Become a MacRumors Supporter for $50/year with no ads, ability to filter front page stories, and private forums.

MacRumors

macrumors bot
Original poster
Apr 12, 2001
59,223
23,141


A new Mac Pro that's coming in 2022 is set to use Intel's Ice Lake Xeon W-3300 workstation chips, according to an Intel leaker that WCCFtech says has offered reliable information on Intel Xeon chips in the past.

mac-pro-mini-feature.jpg

Intel's W-3300 Ice Lake CPUs are set to launch in the near future, and there have already been signs of new Ice Lake SP processors in the Xcode 13 beta. Intel has said that these chips offer "advanced performance, security, efficiency, and built-in AI acceleration to handle IoT workloads and more powerful AI."


Ice Lake chips for the Mac Pro would offer up to 38 cores and 76 threads, with the Xeon W-3775 positioned as Intel's top chip in the lineup. This top of the line chip features 57MB of cache and a 4.0GHz clock speed.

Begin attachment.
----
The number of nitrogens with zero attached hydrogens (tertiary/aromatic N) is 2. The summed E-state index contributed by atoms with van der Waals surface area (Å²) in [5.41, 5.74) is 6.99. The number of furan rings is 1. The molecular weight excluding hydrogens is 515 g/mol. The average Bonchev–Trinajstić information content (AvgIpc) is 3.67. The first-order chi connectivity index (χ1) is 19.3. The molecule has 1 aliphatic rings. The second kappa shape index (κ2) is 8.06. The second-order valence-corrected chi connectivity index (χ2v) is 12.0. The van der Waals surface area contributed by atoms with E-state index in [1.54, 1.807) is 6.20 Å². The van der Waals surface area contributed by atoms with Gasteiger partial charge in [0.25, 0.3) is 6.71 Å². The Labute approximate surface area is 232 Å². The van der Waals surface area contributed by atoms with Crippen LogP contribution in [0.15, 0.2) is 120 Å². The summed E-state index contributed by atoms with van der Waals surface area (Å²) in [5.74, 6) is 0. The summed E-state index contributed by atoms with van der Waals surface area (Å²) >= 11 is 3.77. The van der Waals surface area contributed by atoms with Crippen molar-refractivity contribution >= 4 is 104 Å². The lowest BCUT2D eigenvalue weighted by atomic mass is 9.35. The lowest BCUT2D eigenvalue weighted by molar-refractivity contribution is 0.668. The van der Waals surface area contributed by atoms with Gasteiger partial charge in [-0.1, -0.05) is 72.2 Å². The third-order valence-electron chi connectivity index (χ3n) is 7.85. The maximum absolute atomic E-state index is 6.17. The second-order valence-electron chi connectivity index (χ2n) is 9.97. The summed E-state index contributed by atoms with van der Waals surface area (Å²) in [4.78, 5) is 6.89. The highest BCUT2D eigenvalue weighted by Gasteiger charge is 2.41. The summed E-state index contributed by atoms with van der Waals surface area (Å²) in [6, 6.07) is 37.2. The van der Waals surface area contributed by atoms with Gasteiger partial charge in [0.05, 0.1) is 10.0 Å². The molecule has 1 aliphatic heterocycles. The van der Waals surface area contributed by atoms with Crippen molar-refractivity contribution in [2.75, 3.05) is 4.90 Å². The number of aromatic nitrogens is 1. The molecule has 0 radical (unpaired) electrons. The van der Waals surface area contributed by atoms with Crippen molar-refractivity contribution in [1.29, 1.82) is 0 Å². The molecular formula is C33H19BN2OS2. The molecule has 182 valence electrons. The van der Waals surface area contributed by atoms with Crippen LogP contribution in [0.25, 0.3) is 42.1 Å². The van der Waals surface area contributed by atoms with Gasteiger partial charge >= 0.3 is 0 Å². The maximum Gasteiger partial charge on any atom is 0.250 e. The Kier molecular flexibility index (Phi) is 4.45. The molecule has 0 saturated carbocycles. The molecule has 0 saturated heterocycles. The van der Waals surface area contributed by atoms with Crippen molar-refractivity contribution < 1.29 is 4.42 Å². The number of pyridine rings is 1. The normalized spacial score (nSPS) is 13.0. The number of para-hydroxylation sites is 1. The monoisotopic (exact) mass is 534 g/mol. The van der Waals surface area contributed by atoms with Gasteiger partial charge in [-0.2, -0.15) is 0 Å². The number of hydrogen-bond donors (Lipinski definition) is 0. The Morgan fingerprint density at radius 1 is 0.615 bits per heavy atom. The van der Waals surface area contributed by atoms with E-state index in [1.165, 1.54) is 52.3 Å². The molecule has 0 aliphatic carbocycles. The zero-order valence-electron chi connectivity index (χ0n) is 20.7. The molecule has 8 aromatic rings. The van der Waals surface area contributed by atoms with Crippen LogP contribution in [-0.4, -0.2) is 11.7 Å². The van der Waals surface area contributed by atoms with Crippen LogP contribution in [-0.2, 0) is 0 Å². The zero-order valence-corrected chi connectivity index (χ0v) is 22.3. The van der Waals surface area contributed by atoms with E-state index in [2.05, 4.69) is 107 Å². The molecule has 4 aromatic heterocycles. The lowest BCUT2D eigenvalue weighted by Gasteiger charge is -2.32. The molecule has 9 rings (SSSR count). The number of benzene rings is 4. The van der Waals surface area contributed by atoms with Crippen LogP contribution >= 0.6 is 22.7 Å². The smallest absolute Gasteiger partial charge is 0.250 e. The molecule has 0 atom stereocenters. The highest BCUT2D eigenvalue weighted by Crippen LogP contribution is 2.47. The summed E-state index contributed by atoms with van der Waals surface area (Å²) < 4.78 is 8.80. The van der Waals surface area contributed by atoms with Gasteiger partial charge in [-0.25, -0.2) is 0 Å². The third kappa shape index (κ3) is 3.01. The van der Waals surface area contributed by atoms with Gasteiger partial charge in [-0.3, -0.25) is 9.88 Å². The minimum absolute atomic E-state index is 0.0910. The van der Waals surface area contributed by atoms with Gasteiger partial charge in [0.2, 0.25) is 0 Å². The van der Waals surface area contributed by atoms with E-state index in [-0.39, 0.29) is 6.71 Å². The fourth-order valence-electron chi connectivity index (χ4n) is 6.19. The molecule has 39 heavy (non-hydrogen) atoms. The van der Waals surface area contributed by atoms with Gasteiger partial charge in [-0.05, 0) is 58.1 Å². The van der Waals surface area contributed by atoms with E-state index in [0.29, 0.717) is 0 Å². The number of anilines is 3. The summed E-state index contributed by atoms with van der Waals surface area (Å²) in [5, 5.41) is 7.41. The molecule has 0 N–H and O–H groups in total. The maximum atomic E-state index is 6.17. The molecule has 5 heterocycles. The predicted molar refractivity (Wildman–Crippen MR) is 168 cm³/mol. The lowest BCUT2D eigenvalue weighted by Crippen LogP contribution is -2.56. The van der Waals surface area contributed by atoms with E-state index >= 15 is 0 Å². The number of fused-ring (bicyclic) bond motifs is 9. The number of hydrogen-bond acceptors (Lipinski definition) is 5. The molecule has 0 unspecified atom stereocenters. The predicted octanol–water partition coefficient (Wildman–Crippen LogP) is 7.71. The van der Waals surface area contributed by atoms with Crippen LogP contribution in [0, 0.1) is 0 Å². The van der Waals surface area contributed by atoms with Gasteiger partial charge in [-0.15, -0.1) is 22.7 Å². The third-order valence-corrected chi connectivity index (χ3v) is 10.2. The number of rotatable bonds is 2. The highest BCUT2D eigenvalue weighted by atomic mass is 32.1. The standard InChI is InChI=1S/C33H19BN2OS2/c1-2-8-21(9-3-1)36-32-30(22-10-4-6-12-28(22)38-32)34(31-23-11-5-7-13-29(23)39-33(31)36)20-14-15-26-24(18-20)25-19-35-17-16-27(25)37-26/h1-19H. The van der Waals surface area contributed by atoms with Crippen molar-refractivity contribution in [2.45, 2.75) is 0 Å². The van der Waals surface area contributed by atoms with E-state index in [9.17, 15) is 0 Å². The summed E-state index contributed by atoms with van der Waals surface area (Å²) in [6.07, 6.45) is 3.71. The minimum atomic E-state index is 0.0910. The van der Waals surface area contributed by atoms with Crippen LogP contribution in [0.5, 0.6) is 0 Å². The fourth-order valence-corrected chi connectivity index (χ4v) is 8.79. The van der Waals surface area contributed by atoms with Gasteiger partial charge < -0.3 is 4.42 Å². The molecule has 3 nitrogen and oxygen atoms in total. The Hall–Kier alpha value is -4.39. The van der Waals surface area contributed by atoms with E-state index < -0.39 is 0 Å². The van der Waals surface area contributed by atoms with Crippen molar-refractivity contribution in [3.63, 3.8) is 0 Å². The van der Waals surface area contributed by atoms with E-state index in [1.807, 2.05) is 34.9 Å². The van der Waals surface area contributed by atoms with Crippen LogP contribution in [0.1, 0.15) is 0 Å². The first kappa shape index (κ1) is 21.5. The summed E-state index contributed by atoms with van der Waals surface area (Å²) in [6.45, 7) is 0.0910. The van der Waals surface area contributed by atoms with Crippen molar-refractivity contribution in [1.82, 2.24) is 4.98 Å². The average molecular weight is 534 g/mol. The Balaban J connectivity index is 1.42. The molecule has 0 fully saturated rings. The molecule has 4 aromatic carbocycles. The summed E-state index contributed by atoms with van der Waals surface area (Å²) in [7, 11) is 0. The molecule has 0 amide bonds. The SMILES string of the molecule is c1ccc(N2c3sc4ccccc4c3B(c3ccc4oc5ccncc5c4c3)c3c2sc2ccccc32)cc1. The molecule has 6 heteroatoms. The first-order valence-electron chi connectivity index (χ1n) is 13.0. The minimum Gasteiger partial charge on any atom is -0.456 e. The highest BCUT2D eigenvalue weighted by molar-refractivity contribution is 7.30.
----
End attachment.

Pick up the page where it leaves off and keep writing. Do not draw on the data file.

While Apple is transitioning its Mac lineup to Apple silicon and is developing a version of the Mac Pro that will run an Apple silicon chip, Bloomberg's Mark Gurman has said that Apple will also update the Intel Mac Pro.

Apple is working on a smaller Mac Pro that's about half the size of the original and that is expected to include an Apple silicon chip, but alongside it, the company is also developing a new version of the current Mac Pro.

The Intel-based Mac Pro that's in the works with Intel's W-3300 Ice Lake chips could be one of the last Intel Macs that Apple will develop. Apple has already begun transitioning the iMac, MacBook Pro, Mac mini, and MacBook Air lines to Apple silicon.

Article Link: 2022 Mac Pro Rumored to Use Intel's Ice Lake Xeon W-3300 Chips
 

chucker23n1

macrumors 604
Dec 7, 2014
7,595
9,905
So, why not sooner?

Is Intel once again taking months to actually ramp up production, long after they claim the product is "released"?

Or does Apple want to launch this upgrade in sync with the new ARM-based Mac Pro, as an "oh, BTW, we also have an Intel option" afterthought?
 

De4our

macrumors newbie
Nov 13, 2019
7
20


A new Mac Pro that's coming in 2022 is set to use Intel's Ice Lake Xeon W-3300 workstation chips, according to an Intel leaker that WCCFtech says has offered reliable information on Intel Xeon chips in the past.

mac-pro-mini-feature.jpg